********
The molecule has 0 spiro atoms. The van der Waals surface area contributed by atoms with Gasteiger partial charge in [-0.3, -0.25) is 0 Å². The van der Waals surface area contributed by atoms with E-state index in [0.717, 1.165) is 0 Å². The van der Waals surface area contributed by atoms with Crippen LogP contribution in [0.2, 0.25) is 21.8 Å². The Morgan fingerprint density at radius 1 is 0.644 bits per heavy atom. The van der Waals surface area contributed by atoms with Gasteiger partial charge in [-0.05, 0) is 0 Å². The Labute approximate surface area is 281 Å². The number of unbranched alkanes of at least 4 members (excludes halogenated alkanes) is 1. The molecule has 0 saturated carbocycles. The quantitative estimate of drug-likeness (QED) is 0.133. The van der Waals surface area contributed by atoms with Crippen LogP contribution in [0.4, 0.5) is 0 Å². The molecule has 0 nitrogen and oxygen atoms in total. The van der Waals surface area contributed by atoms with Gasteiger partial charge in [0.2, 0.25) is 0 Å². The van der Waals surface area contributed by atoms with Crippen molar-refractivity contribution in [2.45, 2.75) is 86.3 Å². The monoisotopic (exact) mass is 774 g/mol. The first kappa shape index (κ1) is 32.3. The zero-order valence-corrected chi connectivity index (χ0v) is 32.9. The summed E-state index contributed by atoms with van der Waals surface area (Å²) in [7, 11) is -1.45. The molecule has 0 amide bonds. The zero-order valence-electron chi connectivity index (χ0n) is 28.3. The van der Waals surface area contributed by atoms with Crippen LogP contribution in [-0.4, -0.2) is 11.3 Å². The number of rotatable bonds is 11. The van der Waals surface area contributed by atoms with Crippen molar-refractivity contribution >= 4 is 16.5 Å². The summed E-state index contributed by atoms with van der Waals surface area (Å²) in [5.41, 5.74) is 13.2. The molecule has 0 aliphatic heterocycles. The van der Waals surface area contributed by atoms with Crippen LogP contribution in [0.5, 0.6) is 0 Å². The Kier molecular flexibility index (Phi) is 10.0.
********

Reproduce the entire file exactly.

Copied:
The molecule has 0 spiro atoms. The van der Waals surface area contributed by atoms with Gasteiger partial charge in [-0.3, -0.25) is 0 Å². The van der Waals surface area contributed by atoms with E-state index in [0.717, 1.165) is 0 Å². The van der Waals surface area contributed by atoms with Crippen LogP contribution in [0.2, 0.25) is 21.8 Å². The Morgan fingerprint density at radius 1 is 0.644 bits per heavy atom. The van der Waals surface area contributed by atoms with Gasteiger partial charge in [-0.05, 0) is 0 Å². The Labute approximate surface area is 281 Å². The number of unbranched alkanes of at least 4 members (excludes halogenated alkanes) is 1. The molecule has 0 saturated carbocycles. The quantitative estimate of drug-likeness (QED) is 0.133. The van der Waals surface area contributed by atoms with Crippen LogP contribution in [0.4, 0.5) is 0 Å². The molecule has 0 nitrogen and oxygen atoms in total. The van der Waals surface area contributed by atoms with Gasteiger partial charge in [0.2, 0.25) is 0 Å². The van der Waals surface area contributed by atoms with Crippen molar-refractivity contribution in [2.45, 2.75) is 86.3 Å². The monoisotopic (exact) mass is 774 g/mol. The first kappa shape index (κ1) is 32.3. The zero-order valence-corrected chi connectivity index (χ0v) is 32.9. The summed E-state index contributed by atoms with van der Waals surface area (Å²) in [7, 11) is -1.45. The molecule has 0 amide bonds. The zero-order valence-electron chi connectivity index (χ0n) is 28.3. The van der Waals surface area contributed by atoms with Crippen LogP contribution in [-0.4, -0.2) is 11.3 Å². The number of rotatable bonds is 11. The van der Waals surface area contributed by atoms with Crippen molar-refractivity contribution >= 4 is 16.5 Å². The summed E-state index contributed by atoms with van der Waals surface area (Å²) in [5.41, 5.74) is 13.2. The molecule has 0 aliphatic heterocycles. The van der Waals surface area contributed by atoms with Crippen LogP contribution in [0.5, 0.6) is 0 Å². The Kier molecular flexibility index (Phi) is 10.0.